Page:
Liverpool's press vs. Mesut Ozil might be key to Sunday's clash with Arsenal
Few fixtures over the past four years have been as entertaining as Liverpool-Arsenal: Their eight matches in that time have averaged 3.8 goals, a run that includes a 0-0 draw at the Emirates. And even that stalemate was fast-paced, frenetic and thoroughly entertaining.
Their fixture slated for Sunday seems to be a genuinely big game. It appears doubtful that both sides will finish in the top four given the competition from Manchester United, Manchester City, Chelsea and Tottenham. Three games into the campaign, it's hardly decisive, but a loss could be a psychological blow to the defeated side.
Expect an attacking approach from both, and plenty of goals, even though these sides play in a very different manner. Arguably, it's a test between the approaches of two Germans: Liverpool manager Jurgen Klopp and Arsenal's chief creator, midfielder Mesut Ozil.
Klopp's Liverpool side have started this campaign without Adam Lallana, who is injured, and Philippe Coutinho, who is "injured." In theory, the double absence is a major issue as it robs Liverpool of their two most creative footballers, but Klopp has discovered that Liverpool attack perfectly well without them.
There were no problems (going forward, at least) in the 3-3 draw with Watford on the opening day of the Premier League campaign, or in the two-legged victory over Hoffenheim, when Liverpool smashed in six goals over two games, including four at Anfield on Wednesday. Liverpool's 1-0 victory over Crystal Palace last weekend was less promising in an attacking sense, with Sadio Mane providing the difference via a close-range strike. Against teams determined to attack, however, Liverpool's playmaker-less system should work perfectly well.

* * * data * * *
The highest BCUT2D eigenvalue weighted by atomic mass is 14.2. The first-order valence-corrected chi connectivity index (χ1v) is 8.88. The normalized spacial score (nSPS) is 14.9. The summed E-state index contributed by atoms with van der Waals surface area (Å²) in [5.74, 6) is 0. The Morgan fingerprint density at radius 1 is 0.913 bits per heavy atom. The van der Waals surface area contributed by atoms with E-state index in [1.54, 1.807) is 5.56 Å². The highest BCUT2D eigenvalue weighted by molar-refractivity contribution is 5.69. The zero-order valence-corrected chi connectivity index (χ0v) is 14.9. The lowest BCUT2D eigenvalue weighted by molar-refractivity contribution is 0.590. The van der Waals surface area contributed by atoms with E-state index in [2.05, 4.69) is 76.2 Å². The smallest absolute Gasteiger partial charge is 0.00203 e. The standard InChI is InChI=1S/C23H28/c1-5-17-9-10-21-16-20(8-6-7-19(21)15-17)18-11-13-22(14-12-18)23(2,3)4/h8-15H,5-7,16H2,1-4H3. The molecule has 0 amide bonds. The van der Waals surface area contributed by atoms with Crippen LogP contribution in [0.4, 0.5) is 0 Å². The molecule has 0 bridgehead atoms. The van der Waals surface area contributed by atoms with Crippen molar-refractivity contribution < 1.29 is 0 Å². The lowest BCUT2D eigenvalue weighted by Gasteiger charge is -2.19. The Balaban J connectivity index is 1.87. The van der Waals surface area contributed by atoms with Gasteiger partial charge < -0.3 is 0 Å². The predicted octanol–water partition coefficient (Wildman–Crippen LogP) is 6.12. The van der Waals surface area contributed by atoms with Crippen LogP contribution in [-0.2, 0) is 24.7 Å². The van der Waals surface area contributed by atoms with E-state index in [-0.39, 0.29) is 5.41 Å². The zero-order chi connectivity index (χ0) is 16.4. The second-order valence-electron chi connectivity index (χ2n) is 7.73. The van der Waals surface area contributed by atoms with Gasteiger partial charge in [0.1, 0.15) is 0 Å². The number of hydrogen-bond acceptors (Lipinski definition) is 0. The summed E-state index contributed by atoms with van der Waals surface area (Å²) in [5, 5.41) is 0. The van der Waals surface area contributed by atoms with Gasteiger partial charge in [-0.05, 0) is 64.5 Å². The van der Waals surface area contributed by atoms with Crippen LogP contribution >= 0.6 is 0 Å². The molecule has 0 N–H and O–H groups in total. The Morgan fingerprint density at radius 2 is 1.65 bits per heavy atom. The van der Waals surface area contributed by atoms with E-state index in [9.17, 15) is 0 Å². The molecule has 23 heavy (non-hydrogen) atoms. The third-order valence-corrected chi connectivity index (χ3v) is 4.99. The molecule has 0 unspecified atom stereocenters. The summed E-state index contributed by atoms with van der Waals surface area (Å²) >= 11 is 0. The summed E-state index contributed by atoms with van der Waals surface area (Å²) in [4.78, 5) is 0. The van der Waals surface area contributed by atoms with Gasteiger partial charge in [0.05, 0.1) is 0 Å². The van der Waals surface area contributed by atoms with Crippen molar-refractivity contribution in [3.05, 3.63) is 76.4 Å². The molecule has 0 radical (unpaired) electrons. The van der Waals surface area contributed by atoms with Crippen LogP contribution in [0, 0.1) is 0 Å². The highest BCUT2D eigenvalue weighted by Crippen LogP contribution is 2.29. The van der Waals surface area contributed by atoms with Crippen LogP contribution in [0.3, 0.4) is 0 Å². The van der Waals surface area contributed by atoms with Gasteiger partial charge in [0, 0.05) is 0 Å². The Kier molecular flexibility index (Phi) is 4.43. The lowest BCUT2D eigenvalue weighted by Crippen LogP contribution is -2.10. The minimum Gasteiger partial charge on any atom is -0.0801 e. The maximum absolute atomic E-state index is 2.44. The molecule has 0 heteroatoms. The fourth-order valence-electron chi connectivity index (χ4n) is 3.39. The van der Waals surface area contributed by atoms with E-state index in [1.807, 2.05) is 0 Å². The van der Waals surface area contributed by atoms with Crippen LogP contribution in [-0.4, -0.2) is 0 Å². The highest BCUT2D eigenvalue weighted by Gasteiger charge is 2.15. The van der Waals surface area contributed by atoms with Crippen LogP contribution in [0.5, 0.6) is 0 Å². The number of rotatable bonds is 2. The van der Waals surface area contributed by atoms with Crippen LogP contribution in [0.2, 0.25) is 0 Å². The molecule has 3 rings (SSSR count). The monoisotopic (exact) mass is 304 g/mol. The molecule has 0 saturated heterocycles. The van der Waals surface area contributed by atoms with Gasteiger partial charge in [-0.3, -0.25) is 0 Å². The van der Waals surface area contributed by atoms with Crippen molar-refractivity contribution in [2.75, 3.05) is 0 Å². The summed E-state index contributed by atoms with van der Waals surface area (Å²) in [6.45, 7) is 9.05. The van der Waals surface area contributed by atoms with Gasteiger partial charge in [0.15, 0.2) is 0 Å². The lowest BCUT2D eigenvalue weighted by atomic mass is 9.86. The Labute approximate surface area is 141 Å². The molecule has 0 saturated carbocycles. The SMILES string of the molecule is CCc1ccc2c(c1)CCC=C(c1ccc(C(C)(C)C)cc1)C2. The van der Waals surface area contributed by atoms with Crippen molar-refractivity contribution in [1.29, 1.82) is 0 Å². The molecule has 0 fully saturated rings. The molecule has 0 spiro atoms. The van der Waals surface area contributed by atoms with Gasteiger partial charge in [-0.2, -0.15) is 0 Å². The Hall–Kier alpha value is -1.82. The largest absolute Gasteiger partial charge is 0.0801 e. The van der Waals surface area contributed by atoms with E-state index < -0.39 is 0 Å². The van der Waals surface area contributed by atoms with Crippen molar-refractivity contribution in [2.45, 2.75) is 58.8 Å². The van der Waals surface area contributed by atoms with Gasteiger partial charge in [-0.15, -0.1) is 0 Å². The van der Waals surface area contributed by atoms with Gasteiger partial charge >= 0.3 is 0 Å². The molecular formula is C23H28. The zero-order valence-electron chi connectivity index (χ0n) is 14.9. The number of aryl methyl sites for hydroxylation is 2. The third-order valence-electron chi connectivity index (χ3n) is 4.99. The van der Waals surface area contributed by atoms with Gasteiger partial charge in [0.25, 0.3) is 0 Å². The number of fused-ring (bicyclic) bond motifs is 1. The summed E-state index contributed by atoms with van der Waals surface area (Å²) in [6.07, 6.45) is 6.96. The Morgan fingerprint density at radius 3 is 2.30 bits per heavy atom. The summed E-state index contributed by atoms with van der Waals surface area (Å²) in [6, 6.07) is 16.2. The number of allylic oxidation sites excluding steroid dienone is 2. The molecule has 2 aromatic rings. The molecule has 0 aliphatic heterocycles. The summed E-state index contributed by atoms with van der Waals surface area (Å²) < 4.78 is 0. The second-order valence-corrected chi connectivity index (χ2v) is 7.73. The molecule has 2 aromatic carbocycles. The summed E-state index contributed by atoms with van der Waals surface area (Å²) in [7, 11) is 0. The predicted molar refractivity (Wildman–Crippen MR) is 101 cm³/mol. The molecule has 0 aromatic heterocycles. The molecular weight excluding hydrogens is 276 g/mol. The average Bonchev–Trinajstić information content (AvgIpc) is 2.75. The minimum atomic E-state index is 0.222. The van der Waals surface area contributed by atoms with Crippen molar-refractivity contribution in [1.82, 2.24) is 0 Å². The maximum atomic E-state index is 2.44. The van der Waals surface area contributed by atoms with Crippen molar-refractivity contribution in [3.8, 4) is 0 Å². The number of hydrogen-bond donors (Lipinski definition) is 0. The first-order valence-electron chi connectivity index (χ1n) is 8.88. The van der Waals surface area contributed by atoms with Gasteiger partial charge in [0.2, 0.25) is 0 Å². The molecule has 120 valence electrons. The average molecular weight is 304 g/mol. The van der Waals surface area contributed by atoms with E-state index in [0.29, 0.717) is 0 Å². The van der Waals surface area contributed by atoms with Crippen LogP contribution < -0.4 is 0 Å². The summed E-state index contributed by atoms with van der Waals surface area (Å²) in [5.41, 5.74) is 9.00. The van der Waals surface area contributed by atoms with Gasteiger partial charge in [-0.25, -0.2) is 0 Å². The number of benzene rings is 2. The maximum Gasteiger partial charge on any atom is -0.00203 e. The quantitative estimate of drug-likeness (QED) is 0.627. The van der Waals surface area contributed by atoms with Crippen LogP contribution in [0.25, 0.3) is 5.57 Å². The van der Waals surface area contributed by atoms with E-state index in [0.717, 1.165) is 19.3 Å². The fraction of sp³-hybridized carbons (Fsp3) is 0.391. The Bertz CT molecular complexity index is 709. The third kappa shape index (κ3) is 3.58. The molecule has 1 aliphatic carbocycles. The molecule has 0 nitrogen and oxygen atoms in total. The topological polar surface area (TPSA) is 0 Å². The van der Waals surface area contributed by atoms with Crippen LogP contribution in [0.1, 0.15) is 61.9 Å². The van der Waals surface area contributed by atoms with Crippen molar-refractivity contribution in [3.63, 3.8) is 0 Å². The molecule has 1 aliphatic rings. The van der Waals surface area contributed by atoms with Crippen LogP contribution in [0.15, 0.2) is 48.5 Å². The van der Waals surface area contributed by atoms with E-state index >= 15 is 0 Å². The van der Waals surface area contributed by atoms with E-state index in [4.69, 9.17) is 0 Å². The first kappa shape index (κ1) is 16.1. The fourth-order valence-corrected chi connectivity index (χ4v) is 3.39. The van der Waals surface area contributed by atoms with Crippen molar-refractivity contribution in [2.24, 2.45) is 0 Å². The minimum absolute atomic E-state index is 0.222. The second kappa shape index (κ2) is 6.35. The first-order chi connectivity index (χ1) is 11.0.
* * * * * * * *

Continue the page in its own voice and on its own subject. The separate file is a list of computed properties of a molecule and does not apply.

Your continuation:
Without Coutinho and Lallana, Liverpool are more dependent on the counterattack. This requires teams to come at them, of course, but this was little problem against Hoffenheim at Anfield. With the German side trailing from the first leg and needing to force the issue, they used a high defensive line and left plenty of gaps in which Liverpool could counterattack. Mane repeatedly ran in behind the defence from the left, while Mohamed Salah was a threat down the right. Some of Liverpool's flowing counterattacks were beautiful, almost reminiscent of Invincible-era Arsenal. This weekend, Klopp will be hoping Liverpool play in a similar manner against that very opponent.
In truth, even if Coutinho and Lallana were fit, Klopp would have used Salah and Mane on the flanks anyway. Lallana has always fit into midfield better than attack; Coutinho was increasingly used in midfield toward the end of last season. If anything, the midfield trio has changed in their absence. In Jordan Henderson, Emre Can and Georginio Wijnaldum, that trio is now comprised of three aggressive, physical, up-and-down players well-suited to both counterattacking and counter-pressing football.
Wijnaldum provided plenty of midfield runs last season, often popping up with important goals at Anfield, but Wednesday night's victory shows that Can has been handed considerably more freedom in this system, effectively serving as an attacking midfielder. He scored two goals against Hoffenheim and curled another effort just wide of the far post, surely the closest the German international will ever come to a hat trick.